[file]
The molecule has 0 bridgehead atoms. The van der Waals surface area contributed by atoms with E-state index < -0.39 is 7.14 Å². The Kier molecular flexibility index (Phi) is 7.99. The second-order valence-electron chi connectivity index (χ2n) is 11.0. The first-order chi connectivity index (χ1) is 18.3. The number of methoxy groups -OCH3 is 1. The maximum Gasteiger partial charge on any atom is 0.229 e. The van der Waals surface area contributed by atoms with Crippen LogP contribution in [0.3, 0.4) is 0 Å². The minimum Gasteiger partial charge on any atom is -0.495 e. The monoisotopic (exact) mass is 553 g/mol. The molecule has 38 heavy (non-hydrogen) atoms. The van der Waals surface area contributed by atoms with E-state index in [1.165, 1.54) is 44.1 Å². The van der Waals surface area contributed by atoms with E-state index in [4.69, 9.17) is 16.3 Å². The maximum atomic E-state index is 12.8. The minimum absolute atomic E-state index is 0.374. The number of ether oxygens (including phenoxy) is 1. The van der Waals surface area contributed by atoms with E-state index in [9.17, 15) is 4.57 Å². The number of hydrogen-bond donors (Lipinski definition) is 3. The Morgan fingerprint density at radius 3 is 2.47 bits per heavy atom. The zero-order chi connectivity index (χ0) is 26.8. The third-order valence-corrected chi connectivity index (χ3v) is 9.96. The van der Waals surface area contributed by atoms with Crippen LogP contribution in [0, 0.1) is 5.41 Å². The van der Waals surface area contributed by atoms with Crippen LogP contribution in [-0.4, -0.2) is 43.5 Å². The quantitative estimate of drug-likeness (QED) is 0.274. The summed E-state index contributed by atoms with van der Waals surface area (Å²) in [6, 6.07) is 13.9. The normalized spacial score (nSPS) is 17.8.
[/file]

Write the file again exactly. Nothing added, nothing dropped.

The molecule has 0 bridgehead atoms. The van der Waals surface area contributed by atoms with E-state index < -0.39 is 7.14 Å². The Kier molecular flexibility index (Phi) is 7.99. The second-order valence-electron chi connectivity index (χ2n) is 11.0. The first-order chi connectivity index (χ1) is 18.3. The number of methoxy groups -OCH3 is 1. The maximum Gasteiger partial charge on any atom is 0.229 e. The van der Waals surface area contributed by atoms with Crippen LogP contribution in [0.3, 0.4) is 0 Å². The minimum Gasteiger partial charge on any atom is -0.495 e. The monoisotopic (exact) mass is 553 g/mol. The molecule has 38 heavy (non-hydrogen) atoms. The van der Waals surface area contributed by atoms with E-state index in [1.165, 1.54) is 44.1 Å². The van der Waals surface area contributed by atoms with E-state index in [4.69, 9.17) is 16.3 Å². The maximum atomic E-state index is 12.8. The minimum absolute atomic E-state index is 0.374. The number of ether oxygens (including phenoxy) is 1. The van der Waals surface area contributed by atoms with E-state index in [9.17, 15) is 4.57 Å². The number of hydrogen-bond donors (Lipinski definition) is 3. The Morgan fingerprint density at radius 3 is 2.47 bits per heavy atom. The zero-order chi connectivity index (χ0) is 26.8. The third-order valence-corrected chi connectivity index (χ3v) is 9.96. The van der Waals surface area contributed by atoms with Crippen LogP contribution in [0, 0.1) is 5.41 Å². The van der Waals surface area contributed by atoms with Crippen LogP contribution in [-0.4, -0.2) is 43.5 Å². The quantitative estimate of drug-likeness (QED) is 0.274. The summed E-state index contributed by atoms with van der Waals surface area (Å²) in [6, 6.07) is 13.9. The normalized spacial score (nSPS) is 17.8.